Why Does This Weird Photo Sell?

Think you could take a photo like this?

This photo has sold over 7,000 times on iStock! If we guess around a $1 per image download, that means it’s made over $7,000... likely more.

What is it about this strange photo of people holding blank puzzle pieces together that makes it sell so well?

I asked stock photographer Andrea Gingerich to share her expertise as a stock photo inspector. See what she said, below...

-- Bonnie

Bonnie Caton
Great Escape Publishing
Breakfast Stock Club

[Editor’s Note: Learn more about how you can turn your pictures into cash in our free online newsletter The Right Way to Travel.  Sign up here today and we’ll send you a new report, Selling Photos for Cash: A Quick-Start Guide, completely FREE.]

What Makes This Simple Photo Sell
By stock photographer Andrea Gingerich

When I look at this image, there is no doubt that "stock photography" is the first thing that pops into my mind.  This is not an image that a photographer would typically create just for the fun of it.  It is a conceptual photo, but the concept is wide enough that the photo could be used for several types of audiences: business, education, relationships, etc.  Images that can be used in many ways will likely sell well.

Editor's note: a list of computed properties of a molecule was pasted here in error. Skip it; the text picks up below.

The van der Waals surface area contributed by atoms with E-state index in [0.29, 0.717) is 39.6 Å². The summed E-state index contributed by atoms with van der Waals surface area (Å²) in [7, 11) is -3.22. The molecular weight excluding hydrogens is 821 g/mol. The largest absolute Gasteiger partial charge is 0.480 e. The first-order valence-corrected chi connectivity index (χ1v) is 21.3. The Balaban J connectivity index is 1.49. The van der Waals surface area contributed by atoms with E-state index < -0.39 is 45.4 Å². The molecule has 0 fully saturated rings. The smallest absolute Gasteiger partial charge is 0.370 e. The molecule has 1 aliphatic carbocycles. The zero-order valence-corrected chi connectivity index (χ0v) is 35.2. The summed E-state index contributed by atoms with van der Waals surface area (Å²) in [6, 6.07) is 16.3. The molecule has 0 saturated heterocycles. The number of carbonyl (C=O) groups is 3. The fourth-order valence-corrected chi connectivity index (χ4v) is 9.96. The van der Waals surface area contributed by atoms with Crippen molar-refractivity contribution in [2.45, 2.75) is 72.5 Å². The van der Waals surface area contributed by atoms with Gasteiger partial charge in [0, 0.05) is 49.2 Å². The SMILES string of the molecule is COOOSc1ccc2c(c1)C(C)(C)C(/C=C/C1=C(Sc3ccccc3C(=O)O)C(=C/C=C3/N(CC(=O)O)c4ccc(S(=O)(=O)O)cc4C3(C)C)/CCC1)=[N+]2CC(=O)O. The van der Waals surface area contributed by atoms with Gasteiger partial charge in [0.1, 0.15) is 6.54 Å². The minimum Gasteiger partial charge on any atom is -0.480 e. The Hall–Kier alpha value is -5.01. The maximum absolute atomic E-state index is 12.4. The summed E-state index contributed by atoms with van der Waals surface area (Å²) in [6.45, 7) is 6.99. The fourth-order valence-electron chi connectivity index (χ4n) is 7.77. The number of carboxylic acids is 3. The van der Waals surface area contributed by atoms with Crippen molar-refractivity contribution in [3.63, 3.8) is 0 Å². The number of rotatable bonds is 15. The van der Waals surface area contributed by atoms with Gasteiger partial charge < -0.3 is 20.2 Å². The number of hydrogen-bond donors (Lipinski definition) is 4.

While we can’t see the faces of the people in this photo, we are aware that there are four people…four people who are interacting together. Ok, let’s face it, you wouldn’t typically stand around holding together four puzzle pieces with your friends, but the message for this photo is very clear.  And photos that portray a clear message to viewers are a highly sought item.

And finally, the composition and lighting of the image is perfect!  The photographer filled the frame with the subject, but found just the right angle so that the viewer can see that there are four people standing together.  In addition, the colors and lighting of the image are pleasing to the eye and therefore, pleasing to buyers.

Note that the puzzle pieces are a generic white, too.  This gives designers the option of overlaying their own design or logo onto the puzzle pieces.  And that makes it even more useful.

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*** Last week, we asked Breakfast Stock Club members on Facebook for links to the very first image they got accepted into an online agency.  Lots of members replied.  But not all of the photos were used in today’s article for The Right Way to Travel.

Here are a few more “first photos”:

Gwendolyn Morton’s first accepted photo was a beautiful monarch butterfly here.

Paula Ohreen’s first accepted stock photo was an elegant photo of satin sandals.

Kelly Schaub’s first accepted photo at Alamy was a colorful old brick warehouse.

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